The qualifying examination has written and oral
components and evaluates the student's knowledge of the broader scholarly
field as well as the specific theoretical and empirical content of
the intended research area. The broader scholarly field must embrace
the resource assessment area of specialization and at least one other
specialization. Submission and defence of an acceptable thesis on
an approved topic complete the requirements of the PhD.
Rural Planning and Development Shared MA and MSc Program
The department offers the opportunity to combine
work in the Department of Geography with programs in rural planning
and rural development planning in the School of Rural Planning and
Development (SRPD). Within this shared program both MA and MSc degrees
Course requirements for shared Geography/SRPD
programs are as follows. Both thesis and non-thesis options are available.
Students selecting the thesis option are expected to complete an acceptable
thesis, the appropriate four 'core' courses from SRPD, the Research
Methods course offered by the Department of Geography, and two other
geography courses (1.0 credits) approved by the student's advisory
committee. Students selecting the non-thesis option are expected to
complete the appropriate four 'core' courses in SRPD, the Research
Methods course and Research Project course in Department of Geography,
and three other courses (1.5 credits) from geography approved by the
student's advisory committee.
Collaborative International Development Studies MA and MSc Programs
The Department of Geography participates in the
MA and MSc programs in Collaborative International Development Studies
(CIDS). Both thesis and non-thesis options are available. Students
selecting the thesis option are expected to complete an acceptable
thesis, the five 'core' courses in CIDS, the Research Methods course
offered by the Department of Geography, and one other geography course
(0.5 credits) approved by the student's advisory committee. Students
selecting the non-thesis option are expected to complete the five
'core' courses in CIDS, the Research Methods course and Research Project
course in the Department of Geography, and two other geography courses
(1.0 credits) approved by the student's advisory committee. Please
consult the International Development Studies listing for a detailed
description of the MA/MSc collaborative program.
Rural Studies PhD Program
The Department of Geography participates in the
PhD program in rural studies in the field of sustainable rural communities.
Those faculty members whose research and teaching expertise includes
aspects of rural studies may serve as advisers for PhD students.
| Course/(Credit Value)
Biotic Processes and Biophysical Systems (0.5)
||Investigation of biotic processes influencing the composition,
structure and distribution of plant and animal communities and
of approaches to biophysical systems analysis, focusing on environmental
system interaction at the landscape scale.
Sedimentary Processes in Geomorphology (0.5)
||An integrated study of fluid flow and sedimentary processes
in water and air, setting key elements of sediment erosion, transport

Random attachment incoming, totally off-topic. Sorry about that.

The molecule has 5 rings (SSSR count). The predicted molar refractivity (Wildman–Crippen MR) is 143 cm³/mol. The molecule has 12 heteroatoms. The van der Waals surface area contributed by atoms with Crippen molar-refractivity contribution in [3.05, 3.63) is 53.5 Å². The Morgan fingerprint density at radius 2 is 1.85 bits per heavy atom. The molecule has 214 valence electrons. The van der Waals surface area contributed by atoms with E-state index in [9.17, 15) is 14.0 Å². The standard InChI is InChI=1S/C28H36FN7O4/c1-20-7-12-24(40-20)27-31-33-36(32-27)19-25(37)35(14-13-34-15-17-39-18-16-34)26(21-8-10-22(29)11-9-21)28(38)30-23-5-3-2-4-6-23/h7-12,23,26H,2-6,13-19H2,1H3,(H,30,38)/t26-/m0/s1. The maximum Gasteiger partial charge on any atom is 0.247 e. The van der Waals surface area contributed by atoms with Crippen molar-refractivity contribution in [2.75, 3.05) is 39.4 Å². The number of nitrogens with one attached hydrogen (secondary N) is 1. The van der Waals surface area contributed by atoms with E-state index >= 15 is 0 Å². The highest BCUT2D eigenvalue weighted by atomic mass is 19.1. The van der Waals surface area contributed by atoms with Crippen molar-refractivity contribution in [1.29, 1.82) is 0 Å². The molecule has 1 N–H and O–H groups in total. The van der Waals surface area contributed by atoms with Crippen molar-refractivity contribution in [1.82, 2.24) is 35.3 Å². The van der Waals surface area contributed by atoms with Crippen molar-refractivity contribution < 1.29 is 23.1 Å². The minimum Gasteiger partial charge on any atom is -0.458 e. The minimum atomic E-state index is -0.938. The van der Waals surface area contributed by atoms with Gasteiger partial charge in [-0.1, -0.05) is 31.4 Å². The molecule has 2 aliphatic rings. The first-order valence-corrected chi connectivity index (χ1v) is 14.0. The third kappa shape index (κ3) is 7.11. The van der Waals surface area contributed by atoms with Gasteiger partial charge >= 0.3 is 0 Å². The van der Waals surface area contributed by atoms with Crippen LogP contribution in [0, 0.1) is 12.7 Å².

and deposition within a global context.
Global Hydrology (0.5)
||An examination of global environmental hydrology including precipitation,
evaporation, subsurface water and runoff. Physical processes,
measurement, analytical techniques and modelling strategies will
be considered in the context of global change.
Land Use and Agricultural Systems (0.5)
|F or W
||Rural land uses and processes, particularly agricultural systems,
their dynamics and interactions with the resource base and competing
activities. Theoretical models and analytical methods related
to applied questions in agricultural decision making and land
Rural Community Systems (0.5)
|| Characterization and delineation of rural community systems
in Canada with attention to the impact of processes of centralization
and diffusion on rural economy, society and settlement. Credit
may not be obtained for both GEOG*6270 and 9506020.
Environmental Resource Evaluation (0.5)
||Analysis, evaluation and management of environmental resources.
Emphasis is on biophysical and socio-economic concepts and methods
which offer a more comprehensive and integrative basis for environmental
Human-Environment Systems Analysis (0.5)
|| A critical review of philosophies, concepts and analytical
methods for analysis and management of systems involving the interaction
of environmental processes and human spatial activity.
|International Development Studies
Urbanization and Development (0.5)
||Analysis of the evolution of urban form and pattern in the developing
world within the context of the global urban system. Examines
national urban systems and implications for dispersed development
and rural change.
Political Identities, Territory and Territoriality (0.5)
| (alternate years)
||Group identities at various scales in relation to concepts of
territory and territoriality, and their changing impact on the
world's political map.
Special Topics in Geography (0.5)
|F or W
||A course on some specific topic not covered by the regular graduate
courses for which there are both available faculty and sufficient
interest among students.
Research Methods (0.5)
|F and W
||A review of philosophies and research methods in geography.
The development and presentation of a context paper and proposal
for the thesis or research project. This course extends over two
semesters (fall and winter)
Geographic Scholarship and Research (0.5)
|F and W
||A review of geographic scholarship including conceptual, theoretical
and methodological issues in resource assessment, biophysical
resources and rural socio-economic resources. The course extends
over two semesters (fall and winter).
Research Project in Geography (1.0)
|F,W or S
||The preparation and presentation of a report on the research
project approved in GEOG*6090.
The Office of Graduate Studies has attempted to ensure the accuracy of this
on-line Graduate Calendar. However, the publication of information in this document does not
bind the university to the provision of courses, programs, schedules of studies, fees, or facilities as
listed herein. Other limitations apply.